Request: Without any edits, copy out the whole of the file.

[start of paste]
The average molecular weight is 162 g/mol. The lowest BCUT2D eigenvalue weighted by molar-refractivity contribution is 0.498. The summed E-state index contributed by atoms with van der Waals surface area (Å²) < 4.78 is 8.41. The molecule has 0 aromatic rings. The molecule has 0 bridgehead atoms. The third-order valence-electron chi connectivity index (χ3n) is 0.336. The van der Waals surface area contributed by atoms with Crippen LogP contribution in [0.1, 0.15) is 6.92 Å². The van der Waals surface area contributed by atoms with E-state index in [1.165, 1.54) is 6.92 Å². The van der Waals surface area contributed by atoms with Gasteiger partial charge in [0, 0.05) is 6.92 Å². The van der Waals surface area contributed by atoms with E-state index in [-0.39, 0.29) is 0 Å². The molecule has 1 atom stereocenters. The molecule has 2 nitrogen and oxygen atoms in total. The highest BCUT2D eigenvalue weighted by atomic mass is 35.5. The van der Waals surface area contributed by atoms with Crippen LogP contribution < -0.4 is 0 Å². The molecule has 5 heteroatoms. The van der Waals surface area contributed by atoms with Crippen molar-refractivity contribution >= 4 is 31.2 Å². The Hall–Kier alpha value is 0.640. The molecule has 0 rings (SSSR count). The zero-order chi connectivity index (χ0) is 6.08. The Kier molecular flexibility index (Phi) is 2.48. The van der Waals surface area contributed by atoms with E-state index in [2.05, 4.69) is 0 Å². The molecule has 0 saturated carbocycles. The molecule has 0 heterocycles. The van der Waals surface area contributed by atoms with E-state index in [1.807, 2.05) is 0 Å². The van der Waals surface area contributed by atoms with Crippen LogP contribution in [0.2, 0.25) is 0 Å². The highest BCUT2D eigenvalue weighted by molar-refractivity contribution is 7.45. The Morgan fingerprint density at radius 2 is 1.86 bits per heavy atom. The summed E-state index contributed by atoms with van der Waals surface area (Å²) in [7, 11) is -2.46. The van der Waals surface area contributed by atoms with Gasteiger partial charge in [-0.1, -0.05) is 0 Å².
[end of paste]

The average molecular weight is 162 g/mol. The lowest BCUT2D eigenvalue weighted by molar-refractivity contribution is 0.498. The summed E-state index contributed by atoms with van der Waals surface area (Å²) < 4.78 is 8.41. The molecule has 0 aromatic rings. The molecule has 0 bridgehead atoms. The third-order valence-electron chi connectivity index (χ3n) is 0.336. The van der Waals surface area contributed by atoms with Crippen LogP contribution in [0.1, 0.15) is 6.92 Å². The van der Waals surface area contributed by atoms with E-state index in [1.165, 1.54) is 6.92 Å². The van der Waals surface area contributed by atoms with Gasteiger partial charge in [0, 0.05) is 6.92 Å². The van der Waals surface area contributed by atoms with E-state index in [-0.39, 0.29) is 0 Å². The molecule has 1 atom stereocenters. The molecule has 2 nitrogen and oxygen atoms in total. The highest BCUT2D eigenvalue weighted by atomic mass is 35.5. The van der Waals surface area contributed by atoms with Crippen LogP contribution < -0.4 is 0 Å². The molecule has 5 heteroatoms. The van der Waals surface area contributed by atoms with Crippen molar-refractivity contribution >= 4 is 31.2 Å². The Hall–Kier alpha value is 0.640. The molecule has 0 rings (SSSR count). The zero-order chi connectivity index (χ0) is 6.08. The Kier molecular flexibility index (Phi) is 2.48. The van der Waals surface area contributed by atoms with E-state index in [2.05, 4.69) is 0 Å². The molecule has 0 saturated carbocycles. The molecule has 0 heterocycles. The van der Waals surface area contributed by atoms with E-state index in [1.807, 2.05) is 0 Å². The van der Waals surface area contributed by atoms with Crippen LogP contribution in [0.2, 0.25) is 0 Å². The highest BCUT2D eigenvalue weighted by molar-refractivity contribution is 7.45. The Morgan fingerprint density at radius 2 is 1.86 bits per heavy atom. The summed E-state index contributed by atoms with van der Waals surface area (Å²) in [7, 11) is -2.46. The van der Waals surface area contributed by atoms with Gasteiger partial charge in [-0.1, -0.05) is 0 Å².